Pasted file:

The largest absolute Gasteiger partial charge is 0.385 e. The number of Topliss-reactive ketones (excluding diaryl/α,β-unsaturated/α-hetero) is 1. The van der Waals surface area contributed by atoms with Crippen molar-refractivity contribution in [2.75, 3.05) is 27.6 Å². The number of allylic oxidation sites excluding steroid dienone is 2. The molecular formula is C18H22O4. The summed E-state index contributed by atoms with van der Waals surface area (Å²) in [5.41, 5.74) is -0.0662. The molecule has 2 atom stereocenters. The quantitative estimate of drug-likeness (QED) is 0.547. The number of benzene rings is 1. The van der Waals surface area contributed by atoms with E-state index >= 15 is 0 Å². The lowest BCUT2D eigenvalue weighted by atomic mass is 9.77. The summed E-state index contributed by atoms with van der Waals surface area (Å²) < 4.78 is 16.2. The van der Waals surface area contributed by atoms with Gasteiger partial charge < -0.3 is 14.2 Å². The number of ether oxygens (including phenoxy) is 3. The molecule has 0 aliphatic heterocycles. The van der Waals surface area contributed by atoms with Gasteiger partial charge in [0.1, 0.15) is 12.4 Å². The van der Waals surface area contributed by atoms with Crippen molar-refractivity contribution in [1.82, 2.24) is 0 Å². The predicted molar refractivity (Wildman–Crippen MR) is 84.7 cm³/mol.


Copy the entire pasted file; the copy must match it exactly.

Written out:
The largest absolute Gasteiger partial charge is 0.385 e. The number of Topliss-reactive ketones (excluding diaryl/α,β-unsaturated/α-hetero) is 1. The van der Waals surface area contributed by atoms with Crippen molar-refractivity contribution in [2.75, 3.05) is 27.6 Å². The number of allylic oxidation sites excluding steroid dienone is 2. The molecular formula is C18H22O4. The summed E-state index contributed by atoms with van der Waals surface area (Å²) in [5.41, 5.74) is -0.0662. The molecule has 2 atom stereocenters. The quantitative estimate of drug-likeness (QED) is 0.547. The number of benzene rings is 1. The van der Waals surface area contributed by atoms with E-state index >= 15 is 0 Å². The lowest BCUT2D eigenvalue weighted by atomic mass is 9.77. The summed E-state index contributed by atoms with van der Waals surface area (Å²) < 4.78 is 16.2. The van der Waals surface area contributed by atoms with Gasteiger partial charge < -0.3 is 14.2 Å². The number of ether oxygens (including phenoxy) is 3. The molecule has 0 aliphatic heterocycles. The van der Waals surface area contributed by atoms with Gasteiger partial charge in [0.1, 0.15) is 12.4 Å². The van der Waals surface area contributed by atoms with Crippen molar-refractivity contribution in [1.82, 2.24) is 0 Å². The predicted molar refractivity (Wildman–Crippen MR) is 84.7 cm³/mol.